What Is Varicose Vein Surgery?

  • Jessica Tang Bachelor of Science - BSc Cancer Sciences, University of Nottingham

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Introduction 

Our veins are some of the main tubes that form our circulatory system, with the role of carrying oxygen-depleted blood back to our heart. When the veins are weakened or damaged, the blood cannot flow properly to the heart, causing a blockage in the vein resulting in conditions like varicose veins or oedema

Varicose veins appear engorged, swollen, twisted or lumpy in appearance. Varicose veins commonly affect the legs or feet. You may not experience any discomfort if you have varicose veins and it is usually not a serious condition.1

However, if you are experiencing discomfort caused by varicose veins, speak to your GP, as they can diagnose you based on your symptoms and direct you to the appropriate treatment, if necessary. Some people will also choose surgery if their varicose veins have affected their self-esteem.

In this article, we will discuss what varicose vein surgery is and what you should expect. 

Understanding varicose vein surgery 

Your GP will diagnose you based on the presentation of your symptoms and the extent of your condition. You may be asked to describe your pain and any situations in your life that exacerbate your condition.

Purpose and goals of surgery 

Your doctor may first recommend adopting self-care practices at home before treatment. This may include compression stockings, exercising regularly and avoiding standing up for long periods. 

If your condition has not improved, and is causing further complications, you will be directed to a vascular specialist who will advise you on the appropriate treatment.

Preparing for varicose vein surgery 

Before your surgery, your vascular specialist will guide you through what to expect with your surgery and the aftercare. You may not be able to eat several hours before your surgery. If you are taking any medications, they will discuss whether or not to stop taking these. 

Types of varicose vein surgery

Endothermal ablation

This type of surgery is considered the “gold standard” treatment and is usually the first choice of treatment to treat varicose veins in the lower extremities. It is safe and efficient and improves patients' quality of life.2

This type of ablation uses energy from high-frequency radio waves or lasers to seal the faulty vein, allowing healthy veins to restore normal blood flow.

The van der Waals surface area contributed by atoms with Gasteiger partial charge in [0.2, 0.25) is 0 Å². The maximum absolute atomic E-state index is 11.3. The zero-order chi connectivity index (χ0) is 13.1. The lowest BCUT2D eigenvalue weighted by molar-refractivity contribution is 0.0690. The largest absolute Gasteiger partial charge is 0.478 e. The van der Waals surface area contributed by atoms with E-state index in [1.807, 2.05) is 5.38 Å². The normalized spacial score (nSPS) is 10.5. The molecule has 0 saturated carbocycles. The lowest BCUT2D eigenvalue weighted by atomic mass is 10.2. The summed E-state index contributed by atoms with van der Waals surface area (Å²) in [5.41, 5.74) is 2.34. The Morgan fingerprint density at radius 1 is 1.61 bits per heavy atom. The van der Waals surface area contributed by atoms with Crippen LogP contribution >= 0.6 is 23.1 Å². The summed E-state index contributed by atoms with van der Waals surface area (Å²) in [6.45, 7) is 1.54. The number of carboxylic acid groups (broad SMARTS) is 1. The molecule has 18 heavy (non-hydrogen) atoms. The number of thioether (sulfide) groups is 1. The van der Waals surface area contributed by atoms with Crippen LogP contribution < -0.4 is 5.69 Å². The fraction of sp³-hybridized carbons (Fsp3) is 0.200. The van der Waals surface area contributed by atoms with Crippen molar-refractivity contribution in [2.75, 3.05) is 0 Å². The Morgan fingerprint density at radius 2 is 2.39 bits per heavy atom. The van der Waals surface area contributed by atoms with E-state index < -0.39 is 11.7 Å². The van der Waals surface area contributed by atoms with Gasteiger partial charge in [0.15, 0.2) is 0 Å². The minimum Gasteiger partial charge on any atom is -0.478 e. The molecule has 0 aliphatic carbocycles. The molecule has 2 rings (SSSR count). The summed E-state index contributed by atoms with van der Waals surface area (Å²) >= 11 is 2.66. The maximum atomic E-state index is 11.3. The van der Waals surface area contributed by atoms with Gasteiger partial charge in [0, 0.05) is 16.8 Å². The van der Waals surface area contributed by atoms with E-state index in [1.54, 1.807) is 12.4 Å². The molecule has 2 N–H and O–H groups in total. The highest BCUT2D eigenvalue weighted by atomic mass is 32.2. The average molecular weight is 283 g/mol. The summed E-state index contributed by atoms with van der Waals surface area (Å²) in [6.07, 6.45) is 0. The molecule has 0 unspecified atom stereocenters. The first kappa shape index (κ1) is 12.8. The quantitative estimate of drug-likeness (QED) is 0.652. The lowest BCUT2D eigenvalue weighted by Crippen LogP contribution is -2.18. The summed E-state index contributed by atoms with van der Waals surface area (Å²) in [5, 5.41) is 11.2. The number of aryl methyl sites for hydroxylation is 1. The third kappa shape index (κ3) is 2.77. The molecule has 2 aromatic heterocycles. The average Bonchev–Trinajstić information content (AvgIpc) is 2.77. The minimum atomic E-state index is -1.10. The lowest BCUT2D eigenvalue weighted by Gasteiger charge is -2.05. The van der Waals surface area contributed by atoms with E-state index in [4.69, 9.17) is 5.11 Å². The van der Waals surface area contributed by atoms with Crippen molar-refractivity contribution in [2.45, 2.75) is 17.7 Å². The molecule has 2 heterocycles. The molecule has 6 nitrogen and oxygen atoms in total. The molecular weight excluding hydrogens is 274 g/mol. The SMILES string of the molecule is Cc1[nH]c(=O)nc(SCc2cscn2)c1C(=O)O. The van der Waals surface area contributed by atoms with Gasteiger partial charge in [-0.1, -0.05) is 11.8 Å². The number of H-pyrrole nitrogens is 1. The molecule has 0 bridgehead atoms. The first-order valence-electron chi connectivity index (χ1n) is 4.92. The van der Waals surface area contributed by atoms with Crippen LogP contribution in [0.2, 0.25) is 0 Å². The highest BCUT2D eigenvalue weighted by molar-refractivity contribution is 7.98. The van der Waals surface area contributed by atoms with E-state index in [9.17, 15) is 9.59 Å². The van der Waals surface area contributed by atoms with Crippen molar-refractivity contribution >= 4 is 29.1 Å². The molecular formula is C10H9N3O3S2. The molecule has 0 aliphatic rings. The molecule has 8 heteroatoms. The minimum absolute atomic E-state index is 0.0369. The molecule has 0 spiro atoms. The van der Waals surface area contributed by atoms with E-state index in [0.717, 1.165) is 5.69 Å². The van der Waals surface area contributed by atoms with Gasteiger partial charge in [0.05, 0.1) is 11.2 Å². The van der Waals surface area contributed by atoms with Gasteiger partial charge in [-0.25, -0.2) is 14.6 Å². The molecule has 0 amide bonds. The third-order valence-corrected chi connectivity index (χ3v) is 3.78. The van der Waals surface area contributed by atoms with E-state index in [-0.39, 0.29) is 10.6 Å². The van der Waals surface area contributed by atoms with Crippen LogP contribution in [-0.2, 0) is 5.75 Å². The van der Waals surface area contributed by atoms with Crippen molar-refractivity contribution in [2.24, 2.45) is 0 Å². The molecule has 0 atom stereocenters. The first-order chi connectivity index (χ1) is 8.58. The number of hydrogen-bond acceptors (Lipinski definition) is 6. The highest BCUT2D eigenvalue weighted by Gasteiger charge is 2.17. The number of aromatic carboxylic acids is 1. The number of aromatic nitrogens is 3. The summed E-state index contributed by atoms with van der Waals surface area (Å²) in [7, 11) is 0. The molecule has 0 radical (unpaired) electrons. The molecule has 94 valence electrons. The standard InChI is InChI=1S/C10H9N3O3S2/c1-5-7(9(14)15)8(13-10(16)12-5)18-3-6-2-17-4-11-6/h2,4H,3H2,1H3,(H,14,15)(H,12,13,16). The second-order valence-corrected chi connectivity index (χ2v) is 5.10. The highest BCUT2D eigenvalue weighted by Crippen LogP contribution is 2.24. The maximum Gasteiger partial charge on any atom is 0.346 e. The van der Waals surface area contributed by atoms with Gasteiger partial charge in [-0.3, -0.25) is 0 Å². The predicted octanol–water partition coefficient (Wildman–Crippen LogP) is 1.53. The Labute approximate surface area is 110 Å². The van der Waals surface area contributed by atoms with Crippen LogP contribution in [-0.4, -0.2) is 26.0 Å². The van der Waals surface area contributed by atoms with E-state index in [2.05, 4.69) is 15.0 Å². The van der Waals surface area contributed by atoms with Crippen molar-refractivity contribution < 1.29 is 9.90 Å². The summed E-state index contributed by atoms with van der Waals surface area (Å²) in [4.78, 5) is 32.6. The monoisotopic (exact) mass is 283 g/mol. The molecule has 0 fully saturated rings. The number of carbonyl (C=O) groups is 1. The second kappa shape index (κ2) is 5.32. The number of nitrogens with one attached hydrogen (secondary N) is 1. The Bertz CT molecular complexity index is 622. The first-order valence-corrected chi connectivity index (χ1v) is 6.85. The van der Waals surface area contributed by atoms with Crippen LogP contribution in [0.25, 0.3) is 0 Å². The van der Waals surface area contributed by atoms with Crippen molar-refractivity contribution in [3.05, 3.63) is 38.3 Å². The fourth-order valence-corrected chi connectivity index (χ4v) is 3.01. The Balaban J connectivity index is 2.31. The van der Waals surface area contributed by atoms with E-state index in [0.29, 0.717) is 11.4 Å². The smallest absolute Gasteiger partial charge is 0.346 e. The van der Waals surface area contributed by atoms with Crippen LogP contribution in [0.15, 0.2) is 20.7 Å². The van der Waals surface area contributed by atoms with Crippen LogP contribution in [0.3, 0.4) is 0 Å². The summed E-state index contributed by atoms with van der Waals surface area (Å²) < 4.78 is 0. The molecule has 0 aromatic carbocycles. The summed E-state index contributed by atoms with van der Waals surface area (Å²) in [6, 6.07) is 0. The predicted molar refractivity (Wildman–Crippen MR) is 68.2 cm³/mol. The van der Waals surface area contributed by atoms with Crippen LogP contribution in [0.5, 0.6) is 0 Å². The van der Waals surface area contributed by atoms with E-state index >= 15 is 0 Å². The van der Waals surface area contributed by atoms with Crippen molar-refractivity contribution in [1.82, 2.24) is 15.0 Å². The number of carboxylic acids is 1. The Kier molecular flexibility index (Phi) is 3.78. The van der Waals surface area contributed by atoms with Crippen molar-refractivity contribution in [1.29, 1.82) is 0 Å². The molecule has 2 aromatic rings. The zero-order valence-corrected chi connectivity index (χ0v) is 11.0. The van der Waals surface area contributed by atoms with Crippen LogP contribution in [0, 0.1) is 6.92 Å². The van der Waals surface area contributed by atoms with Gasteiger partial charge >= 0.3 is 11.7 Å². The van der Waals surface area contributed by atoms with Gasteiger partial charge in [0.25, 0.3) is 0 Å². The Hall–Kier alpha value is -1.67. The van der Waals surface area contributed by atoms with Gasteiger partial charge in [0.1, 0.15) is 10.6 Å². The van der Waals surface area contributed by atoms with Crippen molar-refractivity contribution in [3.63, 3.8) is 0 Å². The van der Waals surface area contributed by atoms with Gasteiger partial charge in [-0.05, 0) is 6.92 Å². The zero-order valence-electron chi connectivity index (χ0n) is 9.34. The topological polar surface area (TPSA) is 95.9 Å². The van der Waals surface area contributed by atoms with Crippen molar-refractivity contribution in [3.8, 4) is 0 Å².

Before your procedure, you will receive anaesthesia to help reduce the pain when the surgery is performed. An ultrasound is used to find the vein and a small incision is made to insert the catheter (thin tube). Heat is generated by high-frequency radio waves from the catheter, to seal the vein. A bandage is wrapped around the area once the surgery is complete.

Endothermal ablation has fewer complications and a shorter recovery time than surgery. It is usually performed in an office setting and takes one hour. You will be able to go home the same day. 

To prevent complications with your incision, your doctor will tell you how to practise aftercare. It will involve wearing compression stockings, keeping your leg dry, clean, and elevated.

Sclerotherapy

You may be considered for sclerotherapy if endothermal ablation is not suitable for you. A vascular specialist will inject a special foam or chemical solution into your vein. An ultrasound may be used to inject the solution into the correct vein.3

Before the treatment begins, your vascular specialist may try a test solution to see if you react to it. 

You may feel a mild discomfort as the solution is injected into your vein. The number of sessions you will receive depends on your condition and the size and location of your veins.

Vein stripping and ligation 

Vein stripping and ligation involves tying your veins and then removing them. This allows your healthy veins to restore normal blood flow. 

You may receive general anaesthesia, which makes you unconscious, or a sedative. The procedure will usually take one to three hours. You will need to follow the care instructions for your incisions, provided by your vascular specialist or a nurse. You will be able to go home once the sedative has worn off. 

Postoperative care and recovery 

There is no risk of the varicose veins returning. After surgery, it will typically take two to four weeks to recover. You should be able to resume your normal activities. It is recommended to walk and move around frequently to prevent blood clots and improve circulation.

Your doctor may schedule follow-up appointments to assess your condition and prevent any complications.

Potential risks and complications

Most surgeries will have some risks and complications involved. Treatments for varicose veins are generally safe with low risk and complications. 

You may experience some side effects after surgery, which is normal and will usually fade over time. If you are experiencing side effects that are painful and causing extreme discomfort, it is best to speak to your vascular specialist who performed the surgery. 

Some side effects you may experience could be:

  • bruising
  • itching
  • skin discolouration 
  • swelling 
  • blood clots (rare) 

Long-term complications can be rare and may include recurrence of varicose veins, nerve damage, skin changes, blood clots and infection.

Always follow the care instructions given by your doctor to minimise the risk of long-term complications. 

Criteria for considering surgery

Varicose veins are usually not a sign of concern. Many people choose surgery for health or cosmetic reasons. Surgery might be recommended if you are experiencing significant discomfort, swelling, or pain. Additionally, some people opt for surgery when conservative treatments such as compression stockings and lifestyle changes have not worked.